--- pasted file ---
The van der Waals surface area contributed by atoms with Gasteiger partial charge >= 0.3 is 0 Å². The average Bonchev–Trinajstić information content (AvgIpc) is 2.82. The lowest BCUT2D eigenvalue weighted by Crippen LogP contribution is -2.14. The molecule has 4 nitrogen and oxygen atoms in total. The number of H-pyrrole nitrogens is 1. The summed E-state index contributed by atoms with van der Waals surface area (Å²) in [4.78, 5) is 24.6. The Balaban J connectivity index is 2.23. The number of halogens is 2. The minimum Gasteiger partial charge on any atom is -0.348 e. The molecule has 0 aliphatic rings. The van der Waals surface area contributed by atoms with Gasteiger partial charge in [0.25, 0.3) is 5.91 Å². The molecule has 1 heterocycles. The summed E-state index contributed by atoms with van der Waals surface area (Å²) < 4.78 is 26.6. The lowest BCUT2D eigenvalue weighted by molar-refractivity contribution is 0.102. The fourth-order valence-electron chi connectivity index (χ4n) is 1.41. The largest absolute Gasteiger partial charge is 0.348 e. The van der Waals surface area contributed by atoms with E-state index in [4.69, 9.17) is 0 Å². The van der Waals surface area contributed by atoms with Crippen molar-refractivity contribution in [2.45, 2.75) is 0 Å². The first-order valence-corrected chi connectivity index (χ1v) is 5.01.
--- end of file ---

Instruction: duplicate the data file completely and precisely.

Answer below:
The van der Waals surface area contributed by atoms with Gasteiger partial charge >= 0.3 is 0 Å². The average Bonchev–Trinajstić information content (AvgIpc) is 2.82. The lowest BCUT2D eigenvalue weighted by Crippen LogP contribution is -2.14. The molecule has 4 nitrogen and oxygen atoms in total. The number of H-pyrrole nitrogens is 1. The summed E-state index contributed by atoms with van der Waals surface area (Å²) in [4.78, 5) is 24.6. The Balaban J connectivity index is 2.23. The number of halogens is 2. The minimum Gasteiger partial charge on any atom is -0.348 e. The molecule has 0 aliphatic rings. The van der Waals surface area contributed by atoms with Gasteiger partial charge in [0.25, 0.3) is 5.91 Å². The molecule has 1 heterocycles. The summed E-state index contributed by atoms with van der Waals surface area (Å²) < 4.78 is 26.6. The lowest BCUT2D eigenvalue weighted by molar-refractivity contribution is 0.102. The fourth-order valence-electron chi connectivity index (χ4n) is 1.41. The largest absolute Gasteiger partial charge is 0.348 e. The van der Waals surface area contributed by atoms with E-state index in [4.69, 9.17) is 0 Å². The van der Waals surface area contributed by atoms with Crippen molar-refractivity contribution in [2.45, 2.75) is 0 Å². The first-order valence-corrected chi connectivity index (χ1v) is 5.01.